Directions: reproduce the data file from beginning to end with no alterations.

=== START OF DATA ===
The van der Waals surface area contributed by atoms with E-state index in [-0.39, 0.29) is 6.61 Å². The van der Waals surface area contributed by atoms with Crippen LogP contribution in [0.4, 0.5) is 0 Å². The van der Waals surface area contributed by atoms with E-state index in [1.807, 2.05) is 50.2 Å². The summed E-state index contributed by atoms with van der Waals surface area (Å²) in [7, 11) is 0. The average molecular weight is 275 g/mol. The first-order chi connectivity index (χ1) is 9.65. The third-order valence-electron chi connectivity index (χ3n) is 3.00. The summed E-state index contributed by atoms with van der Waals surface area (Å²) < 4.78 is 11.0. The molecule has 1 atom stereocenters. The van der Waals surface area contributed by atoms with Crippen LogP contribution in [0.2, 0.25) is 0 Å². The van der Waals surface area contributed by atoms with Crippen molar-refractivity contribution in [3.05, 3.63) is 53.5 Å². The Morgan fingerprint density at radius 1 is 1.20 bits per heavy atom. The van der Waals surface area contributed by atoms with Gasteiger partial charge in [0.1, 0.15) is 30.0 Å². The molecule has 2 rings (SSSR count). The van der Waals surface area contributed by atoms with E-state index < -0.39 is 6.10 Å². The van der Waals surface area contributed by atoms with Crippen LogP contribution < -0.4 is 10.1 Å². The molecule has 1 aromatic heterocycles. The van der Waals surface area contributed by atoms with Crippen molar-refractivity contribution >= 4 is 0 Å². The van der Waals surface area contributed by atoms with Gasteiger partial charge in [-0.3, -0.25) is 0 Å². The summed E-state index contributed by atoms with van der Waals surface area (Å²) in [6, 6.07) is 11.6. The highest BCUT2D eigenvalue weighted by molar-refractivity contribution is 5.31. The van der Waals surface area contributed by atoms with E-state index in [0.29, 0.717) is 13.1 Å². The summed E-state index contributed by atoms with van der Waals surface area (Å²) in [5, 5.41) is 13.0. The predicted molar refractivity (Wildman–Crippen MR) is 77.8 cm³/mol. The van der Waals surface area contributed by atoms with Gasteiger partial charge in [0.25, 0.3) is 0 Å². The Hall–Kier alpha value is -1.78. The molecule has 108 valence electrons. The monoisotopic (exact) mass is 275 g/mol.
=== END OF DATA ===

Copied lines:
The van der Waals surface area contributed by atoms with E-state index in [-0.39, 0.29) is 6.61 Å². The van der Waals surface area contributed by atoms with Crippen LogP contribution in [0.4, 0.5) is 0 Å². The van der Waals surface area contributed by atoms with E-state index in [1.807, 2.05) is 50.2 Å². The summed E-state index contributed by atoms with van der Waals surface area (Å²) in [7, 11) is 0. The average molecular weight is 275 g/mol. The first-order chi connectivity index (χ1) is 9.65. The third-order valence-electron chi connectivity index (χ3n) is 3.00. The summed E-state index contributed by atoms with van der Waals surface area (Å²) < 4.78 is 11.0. The molecule has 1 atom stereocenters. The van der Waals surface area contributed by atoms with Crippen LogP contribution in [0.2, 0.25) is 0 Å². The van der Waals surface area contributed by atoms with Crippen molar-refractivity contribution in [3.05, 3.63) is 53.5 Å². The Morgan fingerprint density at radius 1 is 1.20 bits per heavy atom. The van der Waals surface area contributed by atoms with Gasteiger partial charge in [0.1, 0.15) is 30.0 Å². The molecule has 2 rings (SSSR count). The van der Waals surface area contributed by atoms with E-state index < -0.39 is 6.10 Å². The van der Waals surface area contributed by atoms with Crippen LogP contribution < -0.4 is 10.1 Å². The molecule has 1 aromatic heterocycles. The van der Waals surface area contributed by atoms with Crippen molar-refractivity contribution >= 4 is 0 Å². The van der Waals surface area contributed by atoms with Gasteiger partial charge in [-0.3, -0.25) is 0 Å². The summed E-state index contributed by atoms with van der Waals surface area (Å²) in [6, 6.07) is 11.6. The highest BCUT2D eigenvalue weighted by molar-refractivity contribution is 5.31. The van der Waals surface area contributed by atoms with E-state index in [0.29, 0.717) is 13.1 Å². The summed E-state index contributed by atoms with van der Waals surface area (Å²) in [5, 5.41) is 13.0. The predicted molar refractivity (Wildman–Crippen MR) is 77.8 cm³/mol. The van der Waals surface area contributed by atoms with Gasteiger partial charge in [0.25, 0.3) is 0 Å². The Hall–Kier alpha value is -1.78. The molecule has 108 valence electrons. The monoisotopic (exact) mass is 275 g/mol.